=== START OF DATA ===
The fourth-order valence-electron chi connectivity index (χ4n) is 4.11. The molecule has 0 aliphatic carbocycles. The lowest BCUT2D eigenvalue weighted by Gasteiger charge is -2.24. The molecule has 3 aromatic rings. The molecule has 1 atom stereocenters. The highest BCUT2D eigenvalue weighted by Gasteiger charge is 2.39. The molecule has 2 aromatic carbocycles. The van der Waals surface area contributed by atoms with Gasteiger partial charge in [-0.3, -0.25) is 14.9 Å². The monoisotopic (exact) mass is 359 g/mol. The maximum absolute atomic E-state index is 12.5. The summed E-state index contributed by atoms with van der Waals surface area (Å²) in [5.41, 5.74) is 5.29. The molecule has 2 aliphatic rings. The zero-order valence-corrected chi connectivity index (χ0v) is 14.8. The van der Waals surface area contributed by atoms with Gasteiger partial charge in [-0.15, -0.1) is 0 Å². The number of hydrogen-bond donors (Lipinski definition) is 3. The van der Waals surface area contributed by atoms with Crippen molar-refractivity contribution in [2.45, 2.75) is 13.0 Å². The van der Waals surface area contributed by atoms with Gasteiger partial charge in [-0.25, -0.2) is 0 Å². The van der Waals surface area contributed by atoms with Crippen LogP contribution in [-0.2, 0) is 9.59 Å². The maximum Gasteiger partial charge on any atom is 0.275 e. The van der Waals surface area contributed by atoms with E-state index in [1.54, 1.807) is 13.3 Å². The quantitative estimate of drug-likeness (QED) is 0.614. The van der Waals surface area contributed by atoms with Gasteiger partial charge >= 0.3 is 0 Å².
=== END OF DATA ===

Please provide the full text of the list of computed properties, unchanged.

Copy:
The fourth-order valence-electron chi connectivity index (χ4n) is 4.11. The molecule has 0 aliphatic carbocycles. The lowest BCUT2D eigenvalue weighted by Gasteiger charge is -2.24. The molecule has 3 aromatic rings. The molecule has 1 atom stereocenters. The highest BCUT2D eigenvalue weighted by Gasteiger charge is 2.39. The molecule has 2 aromatic carbocycles. The van der Waals surface area contributed by atoms with Gasteiger partial charge in [-0.3, -0.25) is 14.9 Å². The monoisotopic (exact) mass is 359 g/mol. The maximum absolute atomic E-state index is 12.5. The summed E-state index contributed by atoms with van der Waals surface area (Å²) in [5.41, 5.74) is 5.29. The molecule has 2 aliphatic rings. The zero-order valence-corrected chi connectivity index (χ0v) is 14.8. The van der Waals surface area contributed by atoms with Gasteiger partial charge in [-0.15, -0.1) is 0 Å². The number of hydrogen-bond donors (Lipinski definition) is 3. The van der Waals surface area contributed by atoms with Crippen molar-refractivity contribution in [2.45, 2.75) is 13.0 Å². The van der Waals surface area contributed by atoms with Gasteiger partial charge in [-0.25, -0.2) is 0 Å². The van der Waals surface area contributed by atoms with Crippen LogP contribution in [-0.2, 0) is 9.59 Å². The maximum Gasteiger partial charge on any atom is 0.275 e. The van der Waals surface area contributed by atoms with E-state index in [1.54, 1.807) is 13.3 Å². The quantitative estimate of drug-likeness (QED) is 0.614. The van der Waals surface area contributed by atoms with Gasteiger partial charge >= 0.3 is 0 Å².